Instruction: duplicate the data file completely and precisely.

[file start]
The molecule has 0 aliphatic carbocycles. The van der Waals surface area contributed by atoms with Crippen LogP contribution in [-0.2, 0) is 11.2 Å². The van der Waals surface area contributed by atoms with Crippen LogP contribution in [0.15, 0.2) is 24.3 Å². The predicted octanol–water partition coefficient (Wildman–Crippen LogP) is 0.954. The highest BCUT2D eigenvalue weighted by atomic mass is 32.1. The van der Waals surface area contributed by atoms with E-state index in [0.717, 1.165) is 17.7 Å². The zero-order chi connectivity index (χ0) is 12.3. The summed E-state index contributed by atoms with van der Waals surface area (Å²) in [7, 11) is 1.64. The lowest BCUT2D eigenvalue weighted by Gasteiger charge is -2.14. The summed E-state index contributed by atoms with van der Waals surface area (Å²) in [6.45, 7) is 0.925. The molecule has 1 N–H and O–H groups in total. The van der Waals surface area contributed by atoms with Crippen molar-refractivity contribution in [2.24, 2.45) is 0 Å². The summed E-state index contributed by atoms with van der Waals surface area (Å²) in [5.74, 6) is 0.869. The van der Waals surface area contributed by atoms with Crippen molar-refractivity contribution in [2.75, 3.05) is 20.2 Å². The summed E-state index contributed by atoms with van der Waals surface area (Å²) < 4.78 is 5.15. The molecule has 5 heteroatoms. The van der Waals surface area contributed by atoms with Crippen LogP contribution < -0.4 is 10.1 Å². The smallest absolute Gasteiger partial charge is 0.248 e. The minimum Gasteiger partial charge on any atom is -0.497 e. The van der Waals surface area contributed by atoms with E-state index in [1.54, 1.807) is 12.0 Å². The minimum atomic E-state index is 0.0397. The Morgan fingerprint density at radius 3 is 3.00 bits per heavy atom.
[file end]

The molecule has 0 aliphatic carbocycles. The van der Waals surface area contributed by atoms with Crippen LogP contribution in [-0.2, 0) is 11.2 Å². The van der Waals surface area contributed by atoms with Crippen LogP contribution in [0.15, 0.2) is 24.3 Å². The predicted octanol–water partition coefficient (Wildman–Crippen LogP) is 0.954. The highest BCUT2D eigenvalue weighted by atomic mass is 32.1. The van der Waals surface area contributed by atoms with E-state index in [0.717, 1.165) is 17.7 Å². The zero-order chi connectivity index (χ0) is 12.3. The summed E-state index contributed by atoms with van der Waals surface area (Å²) in [7, 11) is 1.64. The lowest BCUT2D eigenvalue weighted by Gasteiger charge is -2.14. The summed E-state index contributed by atoms with van der Waals surface area (Å²) in [6.45, 7) is 0.925. The molecule has 1 N–H and O–H groups in total. The van der Waals surface area contributed by atoms with Crippen molar-refractivity contribution in [2.24, 2.45) is 0 Å². The summed E-state index contributed by atoms with van der Waals surface area (Å²) in [5.74, 6) is 0.869. The van der Waals surface area contributed by atoms with Crippen molar-refractivity contribution in [2.75, 3.05) is 20.2 Å². The summed E-state index contributed by atoms with van der Waals surface area (Å²) < 4.78 is 5.15. The molecule has 5 heteroatoms. The van der Waals surface area contributed by atoms with Crippen LogP contribution < -0.4 is 10.1 Å². The smallest absolute Gasteiger partial charge is 0.248 e. The minimum Gasteiger partial charge on any atom is -0.497 e. The van der Waals surface area contributed by atoms with E-state index in [1.54, 1.807) is 12.0 Å². The minimum atomic E-state index is 0.0397. The Morgan fingerprint density at radius 3 is 3.00 bits per heavy atom.